To highlight the current progress in bridging the gender gap in India, Shraddha stated some past achievements such as the recruitment of women in the Indian Army in 1993 for non-medical professionals. In the Indian Civil Services examinations, women have topped all examinations in the past few years and 16% of the people in cyber-crime state forces in India are women. Based on the World Economic Forum’s Global Gender Gap Performance, India has almost achieved educational parity. However, policies on diversity and inclusiveness can negate merit, hence demotivated the employee. Therefore, it is empirical for businesses to address such challenges and creating demand and supply side balances by sensitizing and training women in order to remove such obstacles. In a macroeconomic scale, this means that a shift from the unorganized sector – such as manual labor or farming – to the organized sector can be observed in India within the next few years if women employment keeps increasing in various industries.
In order to support the arguments made by Shraddha, a cluster based discussion broke outmoderated by various women in leadership roles within the Indian Security Industry. During the discussion it became clear that certain pre-existing notions within the Indian security industry – and the private sector at large – need to be addressed in order to promote women inclusiveness in leadership positions. The various problem areas highlighted were: a perceived notion that women cannot work in the security industry, the reluctance of women in joining the security industry considering it unorganized, hassled, and cartelizing that makes it an unattractive career choice, an equal opportunity for women to work in the security industry when compared to other industries, and the obstacles faced by them at their workplace.
However, in the security industry, like any other organization, the Human Resources Department is responsible for the hiring and inclusiveness of women in the workplace. In order to provide a perspective of the HR Department, Saumya Mittal, Human Resources Leader, PepsiCo India provided a presentation with her perspective on diversity and inclusiveness. To showcase the importance of diversity in an organization, Saumya provided various positive aspects of diversity such as the differing perspective it provides, the higher possibility for innovation, and the space for the right talent to be there. However, to relate it to the agenda at hand, she provided various diagnostics about women in the workplace. Across the globe, women are paid less by 20-30% at the workplace when compared to their male counterparts. This happens because although women are hired at the same wage rate as their male counterparts, they gradually fall behind as the pay increase they experience is at a rate much slower than what men usually get, thus compounding for multiple years at a workplace, they are paid less by almost 20-30% over the long-term.
In addition to this, Saumya highlighted how most women do not want a job given to them on the basis of adding diversity to the organization as it supersedes their merit. Hence, this sort of ‘Artificial Intervention’ from the organization doesn’t necessarily address the problem and may in some cases even worsens it. For Saumya, humans possess an unconscious bias that guides us to take shortcuts and schemas that help us make sense of the world, but they sometimes make us misinterpret scenarios – which may be the case when it comes to bridging the gender gap – and this is the area that the senior management needs to focus on in order the address the issue.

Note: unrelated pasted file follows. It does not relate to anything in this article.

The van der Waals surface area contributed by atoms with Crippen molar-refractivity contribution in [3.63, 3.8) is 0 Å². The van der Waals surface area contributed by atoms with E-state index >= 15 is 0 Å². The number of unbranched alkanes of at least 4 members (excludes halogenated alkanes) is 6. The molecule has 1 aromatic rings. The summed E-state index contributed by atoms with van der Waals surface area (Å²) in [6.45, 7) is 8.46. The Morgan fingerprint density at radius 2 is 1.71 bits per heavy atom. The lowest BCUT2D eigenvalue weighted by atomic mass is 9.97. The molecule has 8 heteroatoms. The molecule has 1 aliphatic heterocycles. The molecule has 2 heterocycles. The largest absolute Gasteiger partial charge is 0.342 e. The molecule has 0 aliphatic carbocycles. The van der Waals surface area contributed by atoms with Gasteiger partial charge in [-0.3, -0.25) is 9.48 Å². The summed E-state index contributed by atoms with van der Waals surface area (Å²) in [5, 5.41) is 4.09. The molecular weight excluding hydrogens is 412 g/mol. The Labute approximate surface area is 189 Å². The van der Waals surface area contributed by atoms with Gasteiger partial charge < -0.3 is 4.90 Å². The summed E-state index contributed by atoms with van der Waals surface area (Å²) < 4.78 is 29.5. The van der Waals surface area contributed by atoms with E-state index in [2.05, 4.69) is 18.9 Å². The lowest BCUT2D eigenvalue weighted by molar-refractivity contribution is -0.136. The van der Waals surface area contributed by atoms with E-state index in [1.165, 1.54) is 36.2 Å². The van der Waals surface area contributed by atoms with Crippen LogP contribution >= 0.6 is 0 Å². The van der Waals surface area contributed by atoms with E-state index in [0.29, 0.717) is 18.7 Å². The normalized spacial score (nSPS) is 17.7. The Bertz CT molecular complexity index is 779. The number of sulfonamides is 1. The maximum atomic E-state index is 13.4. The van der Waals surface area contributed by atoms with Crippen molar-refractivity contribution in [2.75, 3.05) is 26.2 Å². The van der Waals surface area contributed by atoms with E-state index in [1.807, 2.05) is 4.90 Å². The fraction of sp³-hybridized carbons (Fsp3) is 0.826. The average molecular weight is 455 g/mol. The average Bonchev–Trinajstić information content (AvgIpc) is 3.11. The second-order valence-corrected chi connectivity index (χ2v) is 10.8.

To provide an alternative, Saumya suggested three levels of change that need to take place: Individual, organizational, and societal. At the individual level, one needs to train the brain so that we automatically think that certain things can affect certain people’s feelings. Secondly, the unconscious incompetence needs to be changed, which is when people don’t know that they don’t know something, then the conscious competence where they know that they don’t know something and need to practice/learn, and finally the unconscious competence where they know what they know and take action.
At the organization level essential talent activities need to be organized which is critical for talent growth. There needs to be a better managed and inclusive talent system in place in order to promote inclusiveness, diversity, and openness to an organization. However, it is only at the societal level that an individual can feel fully included, not just artificially, and although it is the hardest and most time-consuming level to attain, it is also the most important as its effects are reciprocated within the organization.
The OSAC Meeting ended with chapter updates being provided by Col. Harendra Bana and summarizing the deep and insightful discussion that took place throughout the afternoon, and the importance of the senior management’s role and ensuring that the meeting bears fruit and that the Indian private industry can evolve to a global level and have the buzzwords each organization strives to achieve – diversity, openness, inclusiveness, etc. In addition to this, he stressed upon the dire urgency for all senior security professionals – such as the ones present – to take a leadership role at a societal level and make the security industry a glamorous career choice for individuals and not just an alternative.